■ FIGURE 4.
(Does anyone know a good
Programming Adapters Anonymous
group I could join?)
NEXT (AND CERTAINLY
■ FIGURE 3. The completed SUSB-5X2.
at position C4 – again, snip it off.
The 5X2 female header also
requires a minor modification. Before
soldering it in place, remove the pins
at the positions marked with (X). This is
surprisingly simple to do — they easily
pull out from the bottom using needle-nose pliers. The actual assembly of
the stripboard is very straightforward.
First, install all the jumpers but
don’t solder the jumper connections
at C1 and C2 yet. Next, insert the 5X2
header (making sure that the missing
pins are in the correct locations) and
solder the header in place. Finally,
insert the mini-stereo jack and bend
the jumper on the bottom of the board
from C2 to C1 so that it’s touching
the jack’s pin at C1. Then, solder the
connections at C1, C2, C5, and A3.
■ FIGURE 5. The SUSB-5X2 with
■ FIGURE 6. The SUSB-5X2 with the
When all the connections have been
soldered, sand or file any sharp edges
and clean the bottom of the board.
Figure 3 is a photo of the completed SUSB-5X2 adapter and Figures
4, 5, and 6 show how it’s used in three
different situations. In Figure 4, the
SUSB-5X2 connects the AXE027 USB
cable to the Tiny-08 project board.
Figure 5 shows how the SUSB-5X2
can be used to convert the UPA-4X4
programming adapter for a USB
connection to the PC. You don’t see
a power supply in Figure 5 because
the breadboard is mounted on a small
plastic project box with a battery-powered five-volt supply inside. (See
the December 2008 installment of
the Primer for construction details.)
Don’t forget to include the 100K
resistor that ties the serin line to
ground. Without it, any program you
have installed in the PICAXE won’t
run when the programming adapter
is removed from the circuit. In Figure
6, the SUSB-5X2 is flipped upside-down, inserted into the 5X2 male
header on the School Board with the
AXE027 cable attached. As you can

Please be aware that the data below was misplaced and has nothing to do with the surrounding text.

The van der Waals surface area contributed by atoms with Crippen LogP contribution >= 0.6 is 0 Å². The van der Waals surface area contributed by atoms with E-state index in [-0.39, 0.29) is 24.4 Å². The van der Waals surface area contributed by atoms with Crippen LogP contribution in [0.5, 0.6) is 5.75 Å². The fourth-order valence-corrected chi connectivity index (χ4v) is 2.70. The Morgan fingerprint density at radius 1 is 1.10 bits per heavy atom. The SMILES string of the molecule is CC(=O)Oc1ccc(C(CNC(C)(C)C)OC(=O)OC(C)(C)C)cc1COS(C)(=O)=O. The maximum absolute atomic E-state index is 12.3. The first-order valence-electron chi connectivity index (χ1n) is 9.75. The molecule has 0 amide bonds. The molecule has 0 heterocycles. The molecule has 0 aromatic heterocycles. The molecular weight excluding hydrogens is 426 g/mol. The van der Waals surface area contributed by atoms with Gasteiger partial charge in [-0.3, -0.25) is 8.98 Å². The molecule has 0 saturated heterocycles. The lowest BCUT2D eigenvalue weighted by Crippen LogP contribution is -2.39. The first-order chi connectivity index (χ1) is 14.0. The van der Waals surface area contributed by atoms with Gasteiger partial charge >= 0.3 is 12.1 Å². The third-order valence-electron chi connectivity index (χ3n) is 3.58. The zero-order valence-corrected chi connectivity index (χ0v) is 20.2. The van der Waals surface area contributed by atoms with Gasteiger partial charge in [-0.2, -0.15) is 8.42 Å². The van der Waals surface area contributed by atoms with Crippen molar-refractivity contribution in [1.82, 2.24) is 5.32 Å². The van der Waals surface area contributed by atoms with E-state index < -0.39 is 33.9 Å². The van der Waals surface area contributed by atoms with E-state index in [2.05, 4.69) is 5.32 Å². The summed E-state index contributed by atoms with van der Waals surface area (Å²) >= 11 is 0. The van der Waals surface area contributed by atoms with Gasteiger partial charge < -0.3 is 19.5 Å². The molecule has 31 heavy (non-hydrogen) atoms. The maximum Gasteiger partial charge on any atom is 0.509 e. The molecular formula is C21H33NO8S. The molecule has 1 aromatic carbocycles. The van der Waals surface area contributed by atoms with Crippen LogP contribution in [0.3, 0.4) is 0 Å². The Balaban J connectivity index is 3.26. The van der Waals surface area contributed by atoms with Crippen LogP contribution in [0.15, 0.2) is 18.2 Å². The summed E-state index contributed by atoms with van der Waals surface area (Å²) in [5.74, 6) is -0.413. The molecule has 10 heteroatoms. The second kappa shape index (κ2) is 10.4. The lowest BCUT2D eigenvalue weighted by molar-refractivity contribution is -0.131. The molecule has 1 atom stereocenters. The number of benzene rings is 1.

see, this simple little adapter enables
all of our previous serial connections
to continue to function in the Brave
New [USB] World! Nevertheless, I
couldn’t stop at just one adapter.
■ FIGURE 7. The schematic
for the SUSB-01.
Our next programming adapter
(the SUSB-01) combines the mini-stereo jack and the standard PICAXE
programming circuit into one
convenient stripboard circuit. Its
schematic is presented in Figure 7.
You will notice that I haven’t included
the BAT85 diode. Since the AXE027
cable converts the voltage levels to
standard five-volt TTL, the diode is
not necessary. The stripboard layout
for the circuit is shown in Figure 8.
The only thing that is unusual
about the circuit is that the stripboard
has a small notch in it. The notch is
not at all necessary — the board will
function perfectly well without it. I just
wanted as much room as possible on
the breadboard for the necessary
connections to the PICAXE processor.
Construction of the board is very
straightforward, with one caveat. The
three resistors must each be the
smaller 1/6 watt version in order to
fit under the stereo jack. Install the
resistors first, but don’t solder the 10K
lead at B4 yet. Also, don’t forget to
bend and extend the other 10K lead
on the bottom of the board from C2
to C3 and solder it at both positions.
(That’s exactly what I forgot to do and
it took me a while to figure out why
the board didn’t work at first!) Next,
reverse-mount the two three-pin male
headers. (Don’t forget that they need
to be the longer version to be suitable
for reverse-mounting). On the bottom
of the board, bend the 10K lead from
B4 to B5, snip it so that it just touches
the header pin at B5, and solder the six
header pins and the 10K lead at B4.
Next, insert the mini-stereo jack and
attach a short jumper on the bottom
of the board from its pin at A3 to the
adjacent trace at A4. Finally, solder
the pins at E3, C1, and A3, and the